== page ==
A recent email to a friend—a professed conservative with liberal leanings in many domains. We have conversations where we listen to each other and make no assumptions. This is about as “political” as I ever get, which is to say, not much.

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I wonder if you are on the train now? Funny, because a friend and I were just talking about the joys of traditional train travel. I trained around Europe last spring, trained often in southern Ontario 35 years ago, and trained across Canada four or five times as a boy when they still had white tablecloths and silverware in the dining car. My friend was saying that he was thinking to do a train trip in the States, and it made me realize how much I’d like to do it if time allowed. 

Regarding conservatives and Nicaraguan dictators versus Guatemalan kleptocrats, I hear you. Of course, neither are desirable in the grand scheme, but I certainly take your point. Guatemala is perhaps Russia in the last days of the Tsars, Nicaragua perhaps is the U.S.S.R. in the 60s or 70s?  I can’t say—just a wild guess for purposes of a thought experiment—where I am reminded that there were many Russians who decried the collapse of communism after they saw the Russian mafia take over the country in the 1990s. And of course now they say nothing for fear of extrajudicial execution or more mild forms of personal violence against them and their wives and children.  

I think one of the lessons has to be “we’ve had it good in Canada for a long time.” And no, I don’t believe it’s because we have been colonialist oppressors exploiting the … (blah blah blah). While Canada has not been perfect—and no country is—we have (had) strong democratic institutions, rule of law, and under the terrible Christians a social safety net with healthcare for all, education for all, highways for all, etcetera. As we see our institutions becoming increasingly challenged in Canada as artifacts of “oppressive colonialism,” we might do well to listen to what the citizens of Hong Kong have been saying since 1997 and since 2014 especially: They long for the days when the British were the territorial government.  

As for conservative friends—I have plenty of those from my private school days, so I think I have a grasp of what you are confronting. I think they have had it very good since birth, and they’ve come of age at a time (1960s-1990s) when it could indeed be reasonably expected that someone could pull themselves up by their own bootstraps if they made a modicum of effort. This has shaped their worldview, such that they don’t really understand how the structure of the economy has changed fundamentally, and how much wealth has been transferred to Amazon and the pharmaceutical companies, and the landlords of Canada and their fentanyl dealers, greatly diminishing any opportunity for a child born outside the borders of Point Grey or Rosedale or Westmount to make a decent go of things. (And have they not noticed that even in those barrios, their own children are electing to stay at home until their late 20s to avoid paying the exorbitant rents, attending university and college at their leisure, while their parents pay for their tuition and vacations in Costa Rica and Hawaii?)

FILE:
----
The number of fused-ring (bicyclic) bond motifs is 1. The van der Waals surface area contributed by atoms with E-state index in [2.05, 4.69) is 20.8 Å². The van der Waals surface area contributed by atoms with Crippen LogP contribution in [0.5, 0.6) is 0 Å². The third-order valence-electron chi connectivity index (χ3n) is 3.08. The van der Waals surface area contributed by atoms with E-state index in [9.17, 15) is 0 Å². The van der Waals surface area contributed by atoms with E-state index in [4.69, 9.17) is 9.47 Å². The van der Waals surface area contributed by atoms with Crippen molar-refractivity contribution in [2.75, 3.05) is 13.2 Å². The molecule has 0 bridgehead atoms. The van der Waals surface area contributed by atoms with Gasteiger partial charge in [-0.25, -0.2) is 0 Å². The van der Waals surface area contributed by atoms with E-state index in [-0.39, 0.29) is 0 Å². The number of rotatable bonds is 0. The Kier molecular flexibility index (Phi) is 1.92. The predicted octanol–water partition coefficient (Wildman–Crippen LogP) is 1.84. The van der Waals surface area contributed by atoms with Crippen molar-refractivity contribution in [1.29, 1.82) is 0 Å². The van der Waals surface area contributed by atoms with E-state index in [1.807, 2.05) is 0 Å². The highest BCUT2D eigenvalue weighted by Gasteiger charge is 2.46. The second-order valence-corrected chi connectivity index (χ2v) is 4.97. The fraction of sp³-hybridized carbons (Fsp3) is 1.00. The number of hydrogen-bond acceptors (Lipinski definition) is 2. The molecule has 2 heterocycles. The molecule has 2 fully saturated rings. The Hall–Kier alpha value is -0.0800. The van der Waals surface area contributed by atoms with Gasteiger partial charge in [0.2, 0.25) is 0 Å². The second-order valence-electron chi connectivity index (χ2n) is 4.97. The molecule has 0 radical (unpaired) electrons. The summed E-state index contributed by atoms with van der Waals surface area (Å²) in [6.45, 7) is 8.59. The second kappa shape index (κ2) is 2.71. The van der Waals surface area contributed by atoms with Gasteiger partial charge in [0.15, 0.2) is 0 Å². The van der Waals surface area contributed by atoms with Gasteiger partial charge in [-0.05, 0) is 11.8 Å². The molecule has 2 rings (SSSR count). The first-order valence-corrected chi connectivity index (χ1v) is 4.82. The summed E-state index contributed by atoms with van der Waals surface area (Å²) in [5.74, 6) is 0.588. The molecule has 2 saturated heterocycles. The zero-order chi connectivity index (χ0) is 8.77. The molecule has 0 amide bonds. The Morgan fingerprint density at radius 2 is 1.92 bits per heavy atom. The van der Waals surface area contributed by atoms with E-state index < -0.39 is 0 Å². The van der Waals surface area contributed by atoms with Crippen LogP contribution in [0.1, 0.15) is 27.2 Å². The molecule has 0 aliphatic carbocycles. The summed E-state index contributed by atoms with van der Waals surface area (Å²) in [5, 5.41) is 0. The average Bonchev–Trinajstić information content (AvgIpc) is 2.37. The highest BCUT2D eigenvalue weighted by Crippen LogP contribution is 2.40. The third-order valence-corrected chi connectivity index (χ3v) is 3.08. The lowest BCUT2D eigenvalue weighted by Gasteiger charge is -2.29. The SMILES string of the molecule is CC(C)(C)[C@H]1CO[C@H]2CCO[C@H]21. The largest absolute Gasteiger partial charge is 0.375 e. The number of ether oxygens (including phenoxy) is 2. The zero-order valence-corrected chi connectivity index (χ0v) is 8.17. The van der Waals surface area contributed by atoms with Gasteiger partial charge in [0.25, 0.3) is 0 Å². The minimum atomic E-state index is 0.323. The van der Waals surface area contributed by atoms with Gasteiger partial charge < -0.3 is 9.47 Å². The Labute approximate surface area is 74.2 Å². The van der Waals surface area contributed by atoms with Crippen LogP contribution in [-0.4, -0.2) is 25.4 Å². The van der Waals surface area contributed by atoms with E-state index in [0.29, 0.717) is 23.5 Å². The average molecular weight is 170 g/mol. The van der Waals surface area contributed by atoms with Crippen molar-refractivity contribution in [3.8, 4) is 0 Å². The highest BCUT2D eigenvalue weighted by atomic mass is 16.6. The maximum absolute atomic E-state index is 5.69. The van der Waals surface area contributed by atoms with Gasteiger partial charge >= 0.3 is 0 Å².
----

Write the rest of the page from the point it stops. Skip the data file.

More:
There is a blindness that comes with living in too great of comfort and vacationing in all-inclusives in countries run by kleptocrats. I fear it is not a reflection of evil or bad will, but rather the simple lazy ignorance and complacency that too easily accompanies wealth. I’ve seen plenty of this in Chile.  

If your conservative friends are unresponsive to your email (which I felt provided a sound opening to a pertinent discussion), it is more than likely a reflection of the common discomfort that accompanies our awareness that we may be complicit in the problem, even if only inadvertently and to a tiny measure within the larger landscape, so it feels best not to peer into that canyon of conflicted emotions, desires, and allegiances. 

I think I have told you how often I have been accused of being a leftist socialist by some friends, and within days a rightist conservative by others. I don’t think it’s a sign that there is any contradiction in my values and thinking, but rather a sign of the inherent contradictions in so much of the Left and the Right today, both of which too often lack balance between head and heart in their ideologies. I have some views that tend to be labelled conservative, and I have some that tend to be labelled liberal or socialist. They arise from a specific set of unified values that in turn arise from a specific set of understandings of what we are as human beings. In this regard they actually form a cohesive “ideology,” though it might not be apparent to my friends on the Left and on the Right. They arise from spiritual understanding, and most importantly the centrality of compassion. 

Ideology needs to be informed by a spiritual understanding of the human condition. Intellect is a necessary adjunct, but inadequate on its own. Compassion is the only way forward for humanity, if there is to be any hope for our species at all. All other virtues arise from it. Any political ideology that fails to operate on this basis, together with humility and an adequate measure of selflessness, and an understanding of the fallibility of all “perfect systems,” is set for failure in the service of the people. 

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